Eastern Kentucky Floods Devastate Library; Local Author Steps Up To Help

In the violent rainstorms that hit central Appalachia this summer, one of the hardest hit institutions was Kentucky's Letcher County Public Library. Three of its four locations and a bookmobile were severely damaged. Cleanup has been steady but slow, but a GoFundMe fundraiser set up by Kim Michele Richardson, author of The Book Woman of Troublesome Creek, has raised more than $30,000 to help the library rebuild and restock.

damaged library space with books falling off shelves and on floor
Flood damage at Fleming Neon Public Library
Photo by Alita Vogel

The violent rainstorms that hit central Appalachia this summer dumped more than 10 inches of rain in eastern Kentucky during July 25–30. Flash flooding destroyed thousands of homes and businesses, washing out more than 100 bridges. At least 43 people died of cleanup- or storm-related injuries, including four children.

Schools and their libraries across the region were severely battered; many were still unable to open when the school year began. Among public libraries, one of the hardest hit was Letcher County Public Library (LCPL). Three of its four locations—the Harry M. Caudill Memorial Library, Fleming Neon Public Library, Blackey Public Library—and a bookmobile were severely damaged. Cleanup has been steady but slow, Director Alita Vogel told LJ. But a GoFundMe fundraiser set up by Kim Michele Richardson, author of The Book Woman of Troublesome Creek—a novel featuring the region’s legendary Pack Horse Librarians—has raised more than $30,000 to help the library rebuild and restock.



Vogel made it to the Caudill Library on the afternoon of July 28, afraid that she would find the entire building underwater. Her main concern, she said, was for the library’s extensive genealogy collection, compiled by the Letcher County Historical and Genealogical Society, which was irreplaceable. The water had only breached the subbasement used for storage, destroying holiday decorations, old card catalogs, donated books waiting to be given away, and programming equipment—as well as the elevator, leaving the library’s upper floors inaccessible to those who can’t use the stairs.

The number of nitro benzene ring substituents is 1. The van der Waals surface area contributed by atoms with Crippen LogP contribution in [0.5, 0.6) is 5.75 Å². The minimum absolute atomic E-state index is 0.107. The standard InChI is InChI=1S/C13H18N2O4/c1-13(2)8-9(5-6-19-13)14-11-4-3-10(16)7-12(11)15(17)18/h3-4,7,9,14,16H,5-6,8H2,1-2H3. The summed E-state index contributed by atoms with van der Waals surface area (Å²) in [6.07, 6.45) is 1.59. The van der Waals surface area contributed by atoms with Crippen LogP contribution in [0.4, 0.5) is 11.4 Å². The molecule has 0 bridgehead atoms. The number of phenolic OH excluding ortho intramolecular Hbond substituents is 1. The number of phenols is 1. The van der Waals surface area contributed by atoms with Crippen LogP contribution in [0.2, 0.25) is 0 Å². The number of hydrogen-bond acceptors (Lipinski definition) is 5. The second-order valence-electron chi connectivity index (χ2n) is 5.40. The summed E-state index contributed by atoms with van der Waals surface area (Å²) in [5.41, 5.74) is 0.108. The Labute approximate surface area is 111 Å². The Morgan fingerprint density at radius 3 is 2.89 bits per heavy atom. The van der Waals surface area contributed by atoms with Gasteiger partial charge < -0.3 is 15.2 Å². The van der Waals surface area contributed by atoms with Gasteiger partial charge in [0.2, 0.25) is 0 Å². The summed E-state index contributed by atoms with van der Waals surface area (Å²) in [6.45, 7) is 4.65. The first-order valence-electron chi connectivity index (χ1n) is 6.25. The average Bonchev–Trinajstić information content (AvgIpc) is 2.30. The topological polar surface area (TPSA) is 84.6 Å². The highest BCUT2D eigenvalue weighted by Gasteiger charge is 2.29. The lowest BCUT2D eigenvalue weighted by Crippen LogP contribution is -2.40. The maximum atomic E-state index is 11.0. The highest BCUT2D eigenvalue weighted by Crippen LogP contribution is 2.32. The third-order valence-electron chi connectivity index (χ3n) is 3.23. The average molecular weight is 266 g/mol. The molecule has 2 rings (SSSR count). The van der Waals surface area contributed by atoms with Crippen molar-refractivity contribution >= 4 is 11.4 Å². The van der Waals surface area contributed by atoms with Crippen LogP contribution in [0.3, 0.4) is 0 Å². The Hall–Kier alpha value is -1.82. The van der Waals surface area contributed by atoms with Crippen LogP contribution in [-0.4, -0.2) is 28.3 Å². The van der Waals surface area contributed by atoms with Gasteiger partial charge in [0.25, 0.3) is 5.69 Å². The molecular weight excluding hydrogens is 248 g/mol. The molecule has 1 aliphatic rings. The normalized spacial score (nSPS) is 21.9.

The town of Fleming Neon saw extensive damage, Vogel said, and the interior of the library was devastated—a tree battered down the back door, letting water in, which broke through the front windows—although the building remained standing. The damage restoration company Servpro has been working to dry out the interior, and the electrical system has been repaired; now the library needs to secure an architect, as everything but the shell will need to be rebuilt. Only a few books from the collection that had been on a high shelf, and those that were checked out, survived.

Although it suffered far less damage, the Blackey branch will need to replace flooring, drywall, and insulation, as well as furniture, bookshelves, and some books. The bookmobile was destroyed, said Vogel; she recently received board approval to buy a new outreach vehicle, and is hoping for a midsized SUV that can navigate the region’s back roads.

“We were able to open [the Caudill branch] the day after the flood,” said Vogel. “We made coffee with water cooler water, and we got snacks and put them out. We had phone service and internet. We made all of those things available to anybody that needed to come in. I basically threw the rules out the window—if they didn't have shoes to wear, they didn't have to wear shoes.”

The library has added evening hours and is now open Sunday. Even when things return to normal, said Vogel, “I think we're going to continue staying open on Sundays. The argument the whole time was, I don't think people are going to come in. Well, that's been disproven.”

CVS donated a few thousand dollars’ worth of health and beauty supplies: deodorant, shampoo, razors, baby wash, and wet wipes, which the library set out for people to take as needed. Nearby Berea College supplied laptops for branch use and checkout.